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3.  Solution Description

   Figure 1 illustrates an example EVPN network where the Proxy-ARP/ND
   function is enabled.

   IP1/M1          +----------------------------+   |IP1->M1 EVPN|
    GARP --->Proxy-ARP/ND                       |   |IP2->M2 EVPN|
   +---+      +----+---+   RT2(IP1/M1)          |   |IP3->M3 sta |
   |CE1+------+   BD1  |    ------>      +------+---|IP4->M4 dyn |
   +---+      +--------+                 |          +------------+
                  PE1                    | +--------+ Who has IP1?
                   |           EVPN      | |   BD1  | <-----  +---+
                   |           EVI1      | |        | ----->  |CE3|
   IP2/M2          |                     | |        | IP1->M1 +---+
    GARP  --->Proxy-ARP/ND               | +--------+   |    IP3/M3
     +---+    +--------+   RT2(IP2/M2)   |              |
     |CE2+----+   BD1  |    ------>      +--------------+
     +---+    +--------+                       PE3|    +---+
                  PE2                           | +----+CE4|
                   +----------------------------+      +---+
                                                 <---IP4/M4 GARP

                  Figure 1: Proxy-ARP/ND network example

   When the Proxy-ARP/ND function is enabled in a BD (Broadcast Domain)
   of the EVPN PEs, each PE creates a Proxy table specific to that BD
   that can contain three types of Proxy-ARP/ND entries:

   a.  Dynamic entries: learned by snooping CE's ARP and ND messages.
       For instance, IP4->M4 in Figure 1.

   b.  Static entries: provisioned on the PE by the management system.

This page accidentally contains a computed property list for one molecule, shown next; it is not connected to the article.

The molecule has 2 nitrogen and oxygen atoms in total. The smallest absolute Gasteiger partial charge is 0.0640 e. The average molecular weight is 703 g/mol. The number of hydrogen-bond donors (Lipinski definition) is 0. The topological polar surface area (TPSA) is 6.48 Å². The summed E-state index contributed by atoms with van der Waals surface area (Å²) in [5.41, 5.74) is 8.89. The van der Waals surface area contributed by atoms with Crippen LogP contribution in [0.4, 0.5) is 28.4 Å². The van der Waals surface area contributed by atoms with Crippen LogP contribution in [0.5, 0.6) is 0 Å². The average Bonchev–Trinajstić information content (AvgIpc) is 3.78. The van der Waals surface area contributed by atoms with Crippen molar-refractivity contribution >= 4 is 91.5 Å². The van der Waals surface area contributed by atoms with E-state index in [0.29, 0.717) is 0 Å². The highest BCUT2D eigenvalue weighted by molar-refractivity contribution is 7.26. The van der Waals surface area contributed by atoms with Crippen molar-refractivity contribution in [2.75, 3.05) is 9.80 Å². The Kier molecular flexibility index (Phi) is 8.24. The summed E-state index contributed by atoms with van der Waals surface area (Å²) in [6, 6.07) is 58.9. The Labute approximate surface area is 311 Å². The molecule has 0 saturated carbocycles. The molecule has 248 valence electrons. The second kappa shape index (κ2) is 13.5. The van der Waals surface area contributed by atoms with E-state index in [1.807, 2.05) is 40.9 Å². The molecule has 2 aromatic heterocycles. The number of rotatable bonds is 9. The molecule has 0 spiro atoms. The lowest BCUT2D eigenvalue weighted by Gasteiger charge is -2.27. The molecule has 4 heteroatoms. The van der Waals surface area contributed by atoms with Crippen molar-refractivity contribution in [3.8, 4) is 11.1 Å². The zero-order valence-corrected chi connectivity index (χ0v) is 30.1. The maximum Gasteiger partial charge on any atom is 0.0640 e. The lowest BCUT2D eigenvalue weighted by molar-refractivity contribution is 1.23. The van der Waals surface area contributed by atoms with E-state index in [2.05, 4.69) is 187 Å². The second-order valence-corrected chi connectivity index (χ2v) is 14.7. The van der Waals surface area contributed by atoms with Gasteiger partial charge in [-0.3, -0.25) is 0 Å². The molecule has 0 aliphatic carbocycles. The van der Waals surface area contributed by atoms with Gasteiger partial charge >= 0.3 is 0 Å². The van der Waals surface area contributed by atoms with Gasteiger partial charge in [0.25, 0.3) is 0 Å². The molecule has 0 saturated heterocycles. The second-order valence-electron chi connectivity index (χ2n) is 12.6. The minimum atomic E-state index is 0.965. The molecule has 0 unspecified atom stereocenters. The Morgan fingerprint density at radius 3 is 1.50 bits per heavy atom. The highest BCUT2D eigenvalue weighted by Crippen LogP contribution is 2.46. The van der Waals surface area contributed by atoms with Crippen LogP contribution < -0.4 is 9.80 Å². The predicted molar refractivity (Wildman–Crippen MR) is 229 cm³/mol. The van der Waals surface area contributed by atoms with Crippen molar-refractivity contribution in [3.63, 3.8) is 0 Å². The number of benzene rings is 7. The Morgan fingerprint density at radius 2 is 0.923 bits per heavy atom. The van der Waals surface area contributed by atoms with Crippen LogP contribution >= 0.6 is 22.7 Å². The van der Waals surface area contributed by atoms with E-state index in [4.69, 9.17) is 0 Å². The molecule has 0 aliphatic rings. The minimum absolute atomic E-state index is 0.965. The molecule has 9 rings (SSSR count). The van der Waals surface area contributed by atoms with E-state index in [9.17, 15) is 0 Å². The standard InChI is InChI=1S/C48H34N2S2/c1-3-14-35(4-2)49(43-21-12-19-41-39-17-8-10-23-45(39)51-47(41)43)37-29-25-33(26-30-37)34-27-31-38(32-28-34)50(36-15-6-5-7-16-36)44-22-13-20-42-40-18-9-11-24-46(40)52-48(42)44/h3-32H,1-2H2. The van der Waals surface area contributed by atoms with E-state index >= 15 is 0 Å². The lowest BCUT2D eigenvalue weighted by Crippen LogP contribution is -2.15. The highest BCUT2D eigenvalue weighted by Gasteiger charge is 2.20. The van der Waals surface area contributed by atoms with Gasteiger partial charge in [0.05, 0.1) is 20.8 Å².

For instance, IP3->M3 in Figure 1.

   c.  EVPN-learned entries: learned from the IP/MAC information encoded
       in the received RT2's coming from remote PEs.  For instance,
       IP1->M1 and IP2->M2 in Figure 1.

   As a high level example, the operation of the EVPN Proxy-ARP/ND
   function in the network of Figure 1 is described below.  In this
   example we assume IP1, IP2 and IP3 are IPv4 addresses:

   1.  Proxy-ARP/ND is enabled in BD1 of PE1, PE2 and PE3.

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   2.  The PEs start adding dynamic, static and EVPN-learned entries to
       their Proxy tables:

       A.  PE3 adds IP1->M1 and IP2->M2 based on the EVPN routes
           received from PE1 and PE2.  Those entries were previously
           learned as dynamic entries in PE1 and PE2 respectively, and
           advertised in BGP EVPN.
       B.  PE3 adds IP4->M4 as dynamic.  This entry is learned by
           snooping the corresponding ARP messages sent by CE4.
       C.  An operator also provisions the static entry IP3->M3.

   3.  When CE3 sends an ARP Request asking for the MAC address of IP1,
       PE3 will:

       A.  Intercept the ARP Request and perform a Proxy-ARP lookup for
       B.  If the lookup is successful (as in Figure 1), PE3 will send
           an ARP Reply with IP1->M1.  The ARP Request will not be
           flooded to the EVPN network or any other local CEs.
       C.  If the lookup is not successful, PE3 will flood the ARP
           Request in the EVPN network and the other local CEs.

   As PE3 learns more and more host entries in the Proxy-ARP/ND table,
   the flooding of ARP Request messages is reduced and in some cases it
   can even be suppressed.  In a network where most of the participant
   CEs are not moving between PEs and they advertise their presence with
   GARPs or unsolicited NA messages, the ARP/ND flooding as well as the
   unknown unicast flooding can practically be suppressed.  In an EVPN-